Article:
The NMI Museum is looking for $250,000 in order to build a new storage area as it currently lacks space for many ancient artifacts.
“At this point, we have used all available space for storage and we are almost at maximum capacity,” said NMI Museum director Daniel Aquino.
IT&E, the U.S. Department of Defense, and Saipan Shipping Co. last year donated to the museum three 20-foot containers that were modified to serve as storage for human remains and artifacts in the museum’s possession. According to Aquino, the containers were placed side by side to form a 600-foot room that could be used as a storage facility, office, or a temporary exhibit room. That available space is already used up.
Late last year, Aquino was informed that there might still be other museum belongings in the Kallingal building across the museum. Aquino later learned that the museum used to rent that space for the curator’s office and as partial storage but gave it up when the budget cuts hit the museum during the administration of former governor Benigno R. Fitial.
“There is still a significant amount of property belonging to the museum at the Kallingal building and we just have no place to store them. A good amount of property that were stored at the Kallingal building were eaten by termites or damaged by moisture,” said Aquino.
A tour of the Kallingal building showed that all the artifacts once stored there are now completely infested with termites and covered in mold and dust.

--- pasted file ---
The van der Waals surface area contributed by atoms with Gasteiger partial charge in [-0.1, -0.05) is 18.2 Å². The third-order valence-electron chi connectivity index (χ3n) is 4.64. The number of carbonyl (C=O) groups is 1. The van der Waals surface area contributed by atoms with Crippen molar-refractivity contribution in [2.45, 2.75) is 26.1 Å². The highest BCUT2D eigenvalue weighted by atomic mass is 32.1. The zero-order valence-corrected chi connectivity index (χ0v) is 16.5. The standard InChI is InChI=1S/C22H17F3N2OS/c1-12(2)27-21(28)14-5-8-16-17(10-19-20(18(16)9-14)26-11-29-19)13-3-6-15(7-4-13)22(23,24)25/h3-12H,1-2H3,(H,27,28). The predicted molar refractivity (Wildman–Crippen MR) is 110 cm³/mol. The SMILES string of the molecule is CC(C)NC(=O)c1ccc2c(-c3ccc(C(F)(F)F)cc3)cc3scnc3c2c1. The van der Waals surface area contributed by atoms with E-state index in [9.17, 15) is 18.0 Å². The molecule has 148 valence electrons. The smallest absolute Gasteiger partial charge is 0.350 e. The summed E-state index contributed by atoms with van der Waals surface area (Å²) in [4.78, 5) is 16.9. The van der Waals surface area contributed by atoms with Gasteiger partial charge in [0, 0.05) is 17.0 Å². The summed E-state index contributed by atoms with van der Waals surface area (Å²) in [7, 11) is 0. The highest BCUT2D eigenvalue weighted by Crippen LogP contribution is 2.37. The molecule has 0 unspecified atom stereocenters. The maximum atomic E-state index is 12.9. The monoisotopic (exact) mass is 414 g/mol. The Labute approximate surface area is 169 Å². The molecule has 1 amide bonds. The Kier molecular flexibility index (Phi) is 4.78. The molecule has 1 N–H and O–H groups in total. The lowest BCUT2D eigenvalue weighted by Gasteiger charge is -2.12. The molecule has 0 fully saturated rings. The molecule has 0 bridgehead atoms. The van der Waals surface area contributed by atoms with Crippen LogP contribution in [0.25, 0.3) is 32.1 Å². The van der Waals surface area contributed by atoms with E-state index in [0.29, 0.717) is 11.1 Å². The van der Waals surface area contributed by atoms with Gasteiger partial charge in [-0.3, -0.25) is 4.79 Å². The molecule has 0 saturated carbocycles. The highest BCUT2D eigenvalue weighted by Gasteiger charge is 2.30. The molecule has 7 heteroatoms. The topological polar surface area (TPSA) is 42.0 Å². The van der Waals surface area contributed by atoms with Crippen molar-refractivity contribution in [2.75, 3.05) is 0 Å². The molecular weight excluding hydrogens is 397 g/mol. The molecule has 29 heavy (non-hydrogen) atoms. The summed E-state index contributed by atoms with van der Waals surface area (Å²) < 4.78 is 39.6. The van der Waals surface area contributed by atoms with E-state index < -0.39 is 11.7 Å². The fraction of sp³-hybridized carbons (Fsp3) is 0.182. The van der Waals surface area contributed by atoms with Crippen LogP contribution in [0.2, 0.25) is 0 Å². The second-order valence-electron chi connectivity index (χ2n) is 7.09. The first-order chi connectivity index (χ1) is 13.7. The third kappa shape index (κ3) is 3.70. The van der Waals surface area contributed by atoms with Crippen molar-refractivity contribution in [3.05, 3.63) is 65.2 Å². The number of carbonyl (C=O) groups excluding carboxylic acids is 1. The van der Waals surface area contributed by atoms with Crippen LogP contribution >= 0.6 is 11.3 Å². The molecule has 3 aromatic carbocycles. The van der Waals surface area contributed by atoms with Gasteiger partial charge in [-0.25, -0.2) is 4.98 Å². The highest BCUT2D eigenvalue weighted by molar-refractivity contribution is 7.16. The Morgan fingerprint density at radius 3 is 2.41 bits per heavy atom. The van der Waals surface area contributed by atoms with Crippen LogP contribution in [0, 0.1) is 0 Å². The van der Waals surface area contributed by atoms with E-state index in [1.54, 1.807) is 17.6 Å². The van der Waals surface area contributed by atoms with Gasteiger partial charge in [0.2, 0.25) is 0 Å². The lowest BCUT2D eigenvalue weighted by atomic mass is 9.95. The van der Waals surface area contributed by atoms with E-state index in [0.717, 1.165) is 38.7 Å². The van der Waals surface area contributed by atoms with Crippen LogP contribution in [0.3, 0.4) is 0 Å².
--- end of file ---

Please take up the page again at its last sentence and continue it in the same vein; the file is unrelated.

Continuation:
Artifacts included an ancient Chamorro canoe, photographs that date back to the Japanese era, Japanese army uniforms and war gear, artifacts obtained from the Spanish galleon Nuestra Senora de la Concepcion, books on the history of the Concepcion, and remains of World War II soldiers.
“The property at the Kallingal building cannot be stored inside the museum because those items have been contaminated with termites and we run the risk of bringing those termites into the museum after we had just eradicated a termite colony within our building,” he said.
Aquino plans to create additional storage space by enclosing the pala pala behind the museum to store what is left of the artifacts that are too valuable to throw away, and for the documents that can still be salvaged from the Kallingal building.
“Storage is always going to be an issue with any museum and unfortunately the old Japanese hospital was never equipped with these things. To help with storage, I gave up my office and two other office spaces and procured shelves to store vases from the Concepcion collection that were just lying on our floors or transferred from the Kallingal building,” he said.
Fortunately, Aquino said that he has already received assurance from the House of Representatives in regards to their requested funding.